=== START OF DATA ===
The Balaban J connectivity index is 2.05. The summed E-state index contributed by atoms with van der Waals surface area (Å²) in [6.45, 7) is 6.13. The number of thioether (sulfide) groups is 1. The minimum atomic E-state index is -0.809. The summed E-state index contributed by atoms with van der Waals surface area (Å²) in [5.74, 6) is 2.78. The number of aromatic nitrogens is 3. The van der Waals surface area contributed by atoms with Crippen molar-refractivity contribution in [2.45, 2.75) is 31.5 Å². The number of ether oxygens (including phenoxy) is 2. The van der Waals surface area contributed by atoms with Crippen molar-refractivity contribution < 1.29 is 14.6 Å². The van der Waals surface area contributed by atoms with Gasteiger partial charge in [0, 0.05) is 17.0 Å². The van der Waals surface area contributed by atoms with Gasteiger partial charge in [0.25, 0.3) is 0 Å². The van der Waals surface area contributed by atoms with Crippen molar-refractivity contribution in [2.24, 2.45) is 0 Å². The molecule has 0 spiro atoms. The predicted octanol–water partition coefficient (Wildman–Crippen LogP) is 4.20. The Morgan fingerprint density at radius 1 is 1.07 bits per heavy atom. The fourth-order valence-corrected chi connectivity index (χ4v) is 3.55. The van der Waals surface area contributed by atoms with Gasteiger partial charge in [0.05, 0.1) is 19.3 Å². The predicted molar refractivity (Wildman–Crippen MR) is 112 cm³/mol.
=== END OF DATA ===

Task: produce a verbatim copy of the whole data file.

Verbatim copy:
The Balaban J connectivity index is 2.05. The summed E-state index contributed by atoms with van der Waals surface area (Å²) in [6.45, 7) is 6.13. The number of thioether (sulfide) groups is 1. The minimum atomic E-state index is -0.809. The summed E-state index contributed by atoms with van der Waals surface area (Å²) in [5.74, 6) is 2.78. The number of aromatic nitrogens is 3. The van der Waals surface area contributed by atoms with Crippen molar-refractivity contribution in [2.45, 2.75) is 31.5 Å². The number of ether oxygens (including phenoxy) is 2. The van der Waals surface area contributed by atoms with Crippen molar-refractivity contribution < 1.29 is 14.6 Å². The van der Waals surface area contributed by atoms with Gasteiger partial charge in [0, 0.05) is 17.0 Å². The van der Waals surface area contributed by atoms with Gasteiger partial charge in [0.25, 0.3) is 0 Å². The van der Waals surface area contributed by atoms with Crippen molar-refractivity contribution in [2.24, 2.45) is 0 Å². The molecule has 0 spiro atoms. The predicted octanol–water partition coefficient (Wildman–Crippen LogP) is 4.20. The Morgan fingerprint density at radius 1 is 1.07 bits per heavy atom. The fourth-order valence-corrected chi connectivity index (χ4v) is 3.55. The van der Waals surface area contributed by atoms with Gasteiger partial charge in [0.05, 0.1) is 19.3 Å². The predicted molar refractivity (Wildman–Crippen MR) is 112 cm³/mol.